The followers of John Wesley, himself an Anglican clergyman, have typically affirmed that the sacrament of Holy Communion is an instrumental Means of Grace through which the real presence of Christ is communicated to the believer, but have otherwise allowed the details to remain a mystery. In particular, Methodists reject the Roman Catholic doctrine of transubstantiation (see "Article XVIII" of the Articles of Religion, Means of Grace). In 2004, the United Methodist Church affirmed its view of the sacrament and its belief in the Real Presence in an official document entitled This Holy Mystery. Of particular note here is the church's unequivocal recognition of the anamnesis as more than just a memorial but, rather, a re-presentation of Christ Jesus:

Holy Communion is remembrance, commemoration, and memorial, but this remembrance is much more than simply intellectual recalling. "Do this in remembrance of me" (Luke 22:19; 1 Corinthians 11:24-25) is anamnesis (the biblical Greek word). This dynamic action becomes re-presentation of past gracious acts of God in the present, so powerfully as to make them truly present now. Christ is risen and is alive here and now, not just remembered for what was done in the past.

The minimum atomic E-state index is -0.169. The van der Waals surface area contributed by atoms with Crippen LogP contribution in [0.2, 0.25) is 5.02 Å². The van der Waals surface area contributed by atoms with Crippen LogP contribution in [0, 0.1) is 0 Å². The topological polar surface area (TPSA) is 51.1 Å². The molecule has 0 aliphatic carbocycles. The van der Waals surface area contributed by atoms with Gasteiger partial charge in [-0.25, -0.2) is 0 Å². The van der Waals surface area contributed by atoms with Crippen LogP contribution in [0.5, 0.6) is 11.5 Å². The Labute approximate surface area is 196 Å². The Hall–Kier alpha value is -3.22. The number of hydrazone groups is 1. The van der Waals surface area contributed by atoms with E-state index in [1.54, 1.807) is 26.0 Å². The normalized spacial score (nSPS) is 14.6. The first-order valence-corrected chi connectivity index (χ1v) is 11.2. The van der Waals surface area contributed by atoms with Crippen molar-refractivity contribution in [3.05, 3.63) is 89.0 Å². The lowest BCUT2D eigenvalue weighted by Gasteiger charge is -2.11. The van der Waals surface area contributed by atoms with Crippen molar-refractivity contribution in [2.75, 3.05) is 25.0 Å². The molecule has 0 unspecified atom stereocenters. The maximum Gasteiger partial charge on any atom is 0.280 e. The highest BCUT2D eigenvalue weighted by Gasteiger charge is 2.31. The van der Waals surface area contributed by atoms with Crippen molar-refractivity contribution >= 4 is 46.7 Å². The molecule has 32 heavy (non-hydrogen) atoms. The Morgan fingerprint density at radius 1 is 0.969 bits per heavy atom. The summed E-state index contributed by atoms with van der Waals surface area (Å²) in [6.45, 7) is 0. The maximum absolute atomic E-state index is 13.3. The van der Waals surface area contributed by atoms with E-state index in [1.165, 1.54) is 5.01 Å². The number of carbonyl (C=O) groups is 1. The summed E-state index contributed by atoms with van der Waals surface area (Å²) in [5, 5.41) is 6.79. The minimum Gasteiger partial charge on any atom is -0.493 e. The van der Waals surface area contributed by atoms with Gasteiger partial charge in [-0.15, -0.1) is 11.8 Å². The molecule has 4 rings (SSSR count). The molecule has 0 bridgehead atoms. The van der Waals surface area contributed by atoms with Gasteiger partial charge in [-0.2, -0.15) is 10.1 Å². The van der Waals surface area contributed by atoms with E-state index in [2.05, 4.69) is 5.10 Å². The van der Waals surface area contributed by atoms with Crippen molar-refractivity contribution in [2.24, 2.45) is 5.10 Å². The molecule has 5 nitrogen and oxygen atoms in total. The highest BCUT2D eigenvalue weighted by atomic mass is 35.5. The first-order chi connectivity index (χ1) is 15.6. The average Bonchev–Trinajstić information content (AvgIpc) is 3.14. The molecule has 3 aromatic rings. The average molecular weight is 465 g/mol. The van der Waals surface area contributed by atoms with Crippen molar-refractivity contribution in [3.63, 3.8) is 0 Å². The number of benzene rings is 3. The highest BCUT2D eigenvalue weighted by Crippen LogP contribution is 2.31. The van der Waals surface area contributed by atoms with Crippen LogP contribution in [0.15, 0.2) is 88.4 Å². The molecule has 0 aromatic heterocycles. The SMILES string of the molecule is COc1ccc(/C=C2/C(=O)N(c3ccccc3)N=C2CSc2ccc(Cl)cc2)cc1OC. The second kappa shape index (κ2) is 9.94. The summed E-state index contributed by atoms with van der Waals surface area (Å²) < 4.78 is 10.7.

This affirmation of Real Presence can be seen clearly illustrated in the language of the United Methodist Eucharistic Liturgy (for example: Word and Table 1) where, in the epiclesis of the Great Thanksgiving, the celebrating minister prays over the elements:

Pour out your Holy Spirit on us gathered here, and on these gifts of bread and wine. Make them be for us the body and blood of Christ, that we may be for the world the body of Christ, redeemed by his blood.

For most United Methodists — and, indeed, for much of Methodism as a whole — this reflects the furthest extent to which they are willing to go in defining Real Presence. They will assert that Jesus is really present, and that the means of this presence is a "Holy Mystery"; the celebrating minister will pray for the Holy Spirit to make the elements "be the body and blood of Christ," and the congregation will even sing, as in the third stanza of Charles Wesley's hymn Come, Sinners, to the Gospel Feast: